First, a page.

The king and the crackdown

19 05 2010

Shawn Crispin, who often writes of deep and dark conspiracies, has some interesting comments on the monarchy and the political crisis at Asia Times Online, worth citing at length:

UDD leaders have repeatedly appealed to King Bhumibol to intervene in the crisis, as the revered monarch did to conciliatory effect in 1973 and 1992 after soldiers shot and killed pro-democracy demonstrators pitted against different military-run governments.

“Repeated” is an exaggeration, but the call was made, most notably by General Chavalit Yongchaiyudh, chairman of the Puea Thai Party.

… King Bhumibol has not commented publicly on recent events, but sent a strong signal in favor of rule by law rather over privileged amnesties when in a nationally televised address he urged newly appointed senior court judges to rule with righteousness in the cases in which they adjudicate. After Thaksin systematically undermined the many checks and balances on executive power embodied in the progressive and now defunct 1997 constitution, King Bhumibol has emphasized the importance of an independent and moral judiciary.

This is another exaggeration. The king has actually urged several particular kinds of decision by judges and his palace has been implicated in attempts to steer judges to particular politically-inspired decisions. “Independent” means something quite different to this. Thaksin also manipulated various bodies, but the condemnation he received should also be made of an interfering monarch.

This, however, is the most interesting comment:

A palace insider told this correspondent that King Bhumibol advised Abhisit in a meeting days before the UDD launched its street protests on March 12 that under no circumstances should Thaksin be granted an amnesty for his criminal corruption conviction. As behind-the-scenes talks have foundered, the question now is whether the government will move to add terrorism charges against Thaksin for his presumed role as the UDD’s chief financier and strategist.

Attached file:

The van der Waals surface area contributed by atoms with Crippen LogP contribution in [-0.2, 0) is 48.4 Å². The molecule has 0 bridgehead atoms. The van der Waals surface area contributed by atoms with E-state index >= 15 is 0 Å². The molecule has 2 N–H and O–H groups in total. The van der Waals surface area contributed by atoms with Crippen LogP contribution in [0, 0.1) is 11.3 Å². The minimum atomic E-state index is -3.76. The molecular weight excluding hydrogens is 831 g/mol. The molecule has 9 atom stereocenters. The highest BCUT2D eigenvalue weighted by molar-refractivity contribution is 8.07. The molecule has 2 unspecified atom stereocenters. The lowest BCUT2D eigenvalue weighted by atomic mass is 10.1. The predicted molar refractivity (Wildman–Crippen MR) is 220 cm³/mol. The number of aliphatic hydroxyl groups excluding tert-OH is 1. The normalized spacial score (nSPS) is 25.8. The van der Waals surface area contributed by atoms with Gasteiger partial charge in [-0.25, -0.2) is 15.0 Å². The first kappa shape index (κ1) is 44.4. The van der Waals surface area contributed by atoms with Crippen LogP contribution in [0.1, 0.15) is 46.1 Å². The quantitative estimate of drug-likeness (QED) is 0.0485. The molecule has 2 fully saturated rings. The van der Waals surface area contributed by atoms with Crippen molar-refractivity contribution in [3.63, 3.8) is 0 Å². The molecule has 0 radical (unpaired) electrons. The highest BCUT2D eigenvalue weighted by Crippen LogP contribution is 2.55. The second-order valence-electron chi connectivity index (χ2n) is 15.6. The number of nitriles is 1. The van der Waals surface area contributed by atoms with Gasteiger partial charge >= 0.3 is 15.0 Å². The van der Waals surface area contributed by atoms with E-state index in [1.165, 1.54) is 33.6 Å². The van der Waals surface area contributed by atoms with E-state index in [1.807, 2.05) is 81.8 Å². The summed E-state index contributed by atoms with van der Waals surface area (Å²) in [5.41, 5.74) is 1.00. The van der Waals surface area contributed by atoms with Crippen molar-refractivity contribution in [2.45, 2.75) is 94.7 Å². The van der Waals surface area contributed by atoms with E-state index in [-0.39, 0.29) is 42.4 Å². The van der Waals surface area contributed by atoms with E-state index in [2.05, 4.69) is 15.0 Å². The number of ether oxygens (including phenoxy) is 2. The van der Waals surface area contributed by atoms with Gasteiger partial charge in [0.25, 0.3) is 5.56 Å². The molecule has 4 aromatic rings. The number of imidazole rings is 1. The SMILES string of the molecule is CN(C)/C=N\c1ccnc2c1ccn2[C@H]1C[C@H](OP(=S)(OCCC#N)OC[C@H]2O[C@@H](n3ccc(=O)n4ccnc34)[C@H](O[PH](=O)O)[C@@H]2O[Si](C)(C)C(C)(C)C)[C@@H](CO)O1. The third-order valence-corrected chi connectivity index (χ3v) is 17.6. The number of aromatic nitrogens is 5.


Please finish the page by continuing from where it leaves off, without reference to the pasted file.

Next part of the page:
That statement is worth considering. The king does interfere in politics and he’s done it again. And, the terrorism charges came on the very day that the government crushed the red shirts at Rajaproasong. However, the seeds planted by this action will need to be harvested for some time to come.



One response

20 05 2010
Why is Thaksin a terrorist? « GJBKK Blog

[…] has this interesting article Death before amnesty in Thailand. Political Prisoners in Thailand (PPT) has commented on Shawn’s report here and in my opinion has drawn the right conclusions on […]

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